Former Valve developer Richard Geldreich has expressed support to what Epic Games are doing with their Steam-competing distribution platform, claiming that Epic and their CEO Tim Sweeney are saving the gaming industry from Valve and Steam.
Geldreich response came as a result of a discussion on Sweeney's tweet, where Epic's CEO politely asked his detractors to stop using proven misinformation as arguments. Like the one about Tencent being of his company, for instance.
In his response, Geldreich told Epic to "hang in there" as they're "doing great things for the video industry", but he was quickly confronted by several outspoken detractors.
Their argument was that they don't want spyware riddled software, which is yet another misconception that isn't going away. Geldreich argued that if personal data collection was what made launchers spyware, Steam would be the number one threat.
"If it wasn't for Epic the entire industry would still be crunching away to support Valve’s 30% revshare. Most of these profits went to a tiny handful of people who could care less about the industry or working conditions. Thank the gaming gods for Epic", he wrote.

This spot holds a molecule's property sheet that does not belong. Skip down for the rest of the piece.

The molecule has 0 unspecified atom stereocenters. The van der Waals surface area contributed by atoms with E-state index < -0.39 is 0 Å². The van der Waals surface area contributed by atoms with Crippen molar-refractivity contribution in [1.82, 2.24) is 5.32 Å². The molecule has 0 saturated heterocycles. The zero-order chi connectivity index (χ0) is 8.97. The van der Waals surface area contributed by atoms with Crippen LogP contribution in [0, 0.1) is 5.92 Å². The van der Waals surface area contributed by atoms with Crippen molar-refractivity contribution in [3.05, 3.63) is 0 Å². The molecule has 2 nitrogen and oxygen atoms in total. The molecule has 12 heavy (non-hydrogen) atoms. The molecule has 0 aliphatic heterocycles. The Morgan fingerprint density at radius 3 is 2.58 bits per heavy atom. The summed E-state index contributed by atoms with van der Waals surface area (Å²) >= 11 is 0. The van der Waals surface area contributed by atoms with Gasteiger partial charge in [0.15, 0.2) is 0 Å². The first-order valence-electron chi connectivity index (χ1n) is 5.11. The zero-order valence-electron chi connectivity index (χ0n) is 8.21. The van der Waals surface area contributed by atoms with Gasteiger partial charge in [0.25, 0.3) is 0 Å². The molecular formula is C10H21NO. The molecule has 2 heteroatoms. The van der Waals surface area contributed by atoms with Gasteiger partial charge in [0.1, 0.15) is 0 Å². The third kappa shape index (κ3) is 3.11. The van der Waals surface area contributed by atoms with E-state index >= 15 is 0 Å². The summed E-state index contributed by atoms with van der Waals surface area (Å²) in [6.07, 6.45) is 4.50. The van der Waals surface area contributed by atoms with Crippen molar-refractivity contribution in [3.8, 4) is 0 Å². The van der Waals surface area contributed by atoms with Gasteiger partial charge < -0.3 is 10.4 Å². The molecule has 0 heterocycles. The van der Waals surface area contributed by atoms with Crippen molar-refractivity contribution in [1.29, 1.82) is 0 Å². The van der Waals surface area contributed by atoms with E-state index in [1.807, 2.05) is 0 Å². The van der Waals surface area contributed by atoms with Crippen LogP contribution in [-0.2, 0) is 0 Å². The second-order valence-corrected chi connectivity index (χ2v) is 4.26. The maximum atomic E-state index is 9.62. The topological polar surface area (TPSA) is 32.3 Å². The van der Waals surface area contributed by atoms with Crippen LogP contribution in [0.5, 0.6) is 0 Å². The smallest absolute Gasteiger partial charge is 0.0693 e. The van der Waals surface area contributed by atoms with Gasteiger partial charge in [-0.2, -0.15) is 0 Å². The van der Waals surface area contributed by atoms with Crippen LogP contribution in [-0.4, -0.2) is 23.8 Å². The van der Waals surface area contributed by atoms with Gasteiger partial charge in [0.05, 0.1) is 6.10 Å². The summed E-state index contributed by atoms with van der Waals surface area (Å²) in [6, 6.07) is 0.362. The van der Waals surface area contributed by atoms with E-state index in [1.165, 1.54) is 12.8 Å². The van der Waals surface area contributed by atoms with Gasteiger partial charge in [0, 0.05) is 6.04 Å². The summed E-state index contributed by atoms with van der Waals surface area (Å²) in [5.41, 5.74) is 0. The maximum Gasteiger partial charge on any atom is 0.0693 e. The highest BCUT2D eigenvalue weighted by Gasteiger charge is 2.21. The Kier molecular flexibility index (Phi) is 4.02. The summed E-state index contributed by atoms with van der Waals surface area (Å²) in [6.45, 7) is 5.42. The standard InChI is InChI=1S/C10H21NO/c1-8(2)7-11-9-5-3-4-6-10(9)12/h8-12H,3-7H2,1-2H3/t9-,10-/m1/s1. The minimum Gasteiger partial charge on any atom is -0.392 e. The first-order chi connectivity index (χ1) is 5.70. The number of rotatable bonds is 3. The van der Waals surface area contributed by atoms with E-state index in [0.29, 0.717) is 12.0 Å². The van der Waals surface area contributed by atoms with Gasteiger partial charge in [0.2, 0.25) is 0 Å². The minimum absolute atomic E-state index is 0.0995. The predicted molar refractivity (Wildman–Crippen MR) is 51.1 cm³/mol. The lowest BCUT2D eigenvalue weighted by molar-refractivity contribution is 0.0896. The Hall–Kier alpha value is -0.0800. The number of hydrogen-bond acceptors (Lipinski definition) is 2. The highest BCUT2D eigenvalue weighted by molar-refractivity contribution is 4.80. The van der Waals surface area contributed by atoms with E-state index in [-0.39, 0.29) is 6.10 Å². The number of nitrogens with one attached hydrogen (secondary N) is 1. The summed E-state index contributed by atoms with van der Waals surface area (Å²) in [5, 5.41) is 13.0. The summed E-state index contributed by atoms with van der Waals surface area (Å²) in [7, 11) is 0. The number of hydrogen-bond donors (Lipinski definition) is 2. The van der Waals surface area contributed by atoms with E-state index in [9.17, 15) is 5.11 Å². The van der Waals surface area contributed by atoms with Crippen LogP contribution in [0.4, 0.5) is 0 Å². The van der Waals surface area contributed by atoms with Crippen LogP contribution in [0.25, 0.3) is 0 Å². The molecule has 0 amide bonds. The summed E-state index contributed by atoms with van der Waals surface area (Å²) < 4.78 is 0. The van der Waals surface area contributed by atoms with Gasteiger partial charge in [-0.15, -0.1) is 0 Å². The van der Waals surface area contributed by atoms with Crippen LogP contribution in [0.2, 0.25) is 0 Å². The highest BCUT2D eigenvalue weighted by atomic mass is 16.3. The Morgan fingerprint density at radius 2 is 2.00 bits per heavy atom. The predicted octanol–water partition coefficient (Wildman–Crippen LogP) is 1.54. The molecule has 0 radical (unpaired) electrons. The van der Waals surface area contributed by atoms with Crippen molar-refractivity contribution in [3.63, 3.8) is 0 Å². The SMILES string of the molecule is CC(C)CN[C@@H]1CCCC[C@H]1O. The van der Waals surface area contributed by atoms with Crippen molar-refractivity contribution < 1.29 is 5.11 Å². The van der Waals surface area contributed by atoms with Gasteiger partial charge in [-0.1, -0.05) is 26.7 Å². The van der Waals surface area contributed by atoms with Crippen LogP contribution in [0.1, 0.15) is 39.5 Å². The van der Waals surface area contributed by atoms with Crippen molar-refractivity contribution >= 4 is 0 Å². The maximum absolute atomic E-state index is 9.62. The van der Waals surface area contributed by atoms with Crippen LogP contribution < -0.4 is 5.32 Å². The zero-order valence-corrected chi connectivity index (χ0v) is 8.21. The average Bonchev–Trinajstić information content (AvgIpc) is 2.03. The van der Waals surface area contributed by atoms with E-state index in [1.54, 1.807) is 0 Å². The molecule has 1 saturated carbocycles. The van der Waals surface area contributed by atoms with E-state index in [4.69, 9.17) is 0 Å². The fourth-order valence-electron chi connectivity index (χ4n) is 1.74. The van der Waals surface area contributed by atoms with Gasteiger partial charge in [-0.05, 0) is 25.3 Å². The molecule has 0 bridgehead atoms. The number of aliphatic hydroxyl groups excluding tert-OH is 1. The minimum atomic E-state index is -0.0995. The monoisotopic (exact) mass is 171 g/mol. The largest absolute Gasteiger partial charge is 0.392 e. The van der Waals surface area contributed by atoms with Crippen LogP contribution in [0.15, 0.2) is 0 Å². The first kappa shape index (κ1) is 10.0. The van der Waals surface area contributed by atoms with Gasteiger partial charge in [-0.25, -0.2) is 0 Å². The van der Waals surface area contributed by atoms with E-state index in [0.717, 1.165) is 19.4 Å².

Those of us who remember Valve's arrival on the scene and the eventual forming of Steam know what GabeN and Co did for games. They've changed the landscape and their 30 per cent share was so generous that it kicked off a genuine gaming renaissance.
In that sense, you could easily say that we're witnessing the second coming of Steam but their aggressive expansion policy, which was a matter of public record from the start, resulted in Epic now being lambasted as enemies of free gaming.
"By all means, if you want to support the PC status quo (Valve oppressing developers with its unsustainable 30% cut), by all means, stay with Steam. Valve became abusive to its developers, because it thought the printing press would last forever", Geldreich said.
We must admit, too little of the narrative around the Epic Games Store seems to be focusing on the economic benefits for developers, not to mention the resulting large scale economic changes that inevitably follow such shifts. Which is quite sad really, as it's not Santa's elves that make games, but actual people.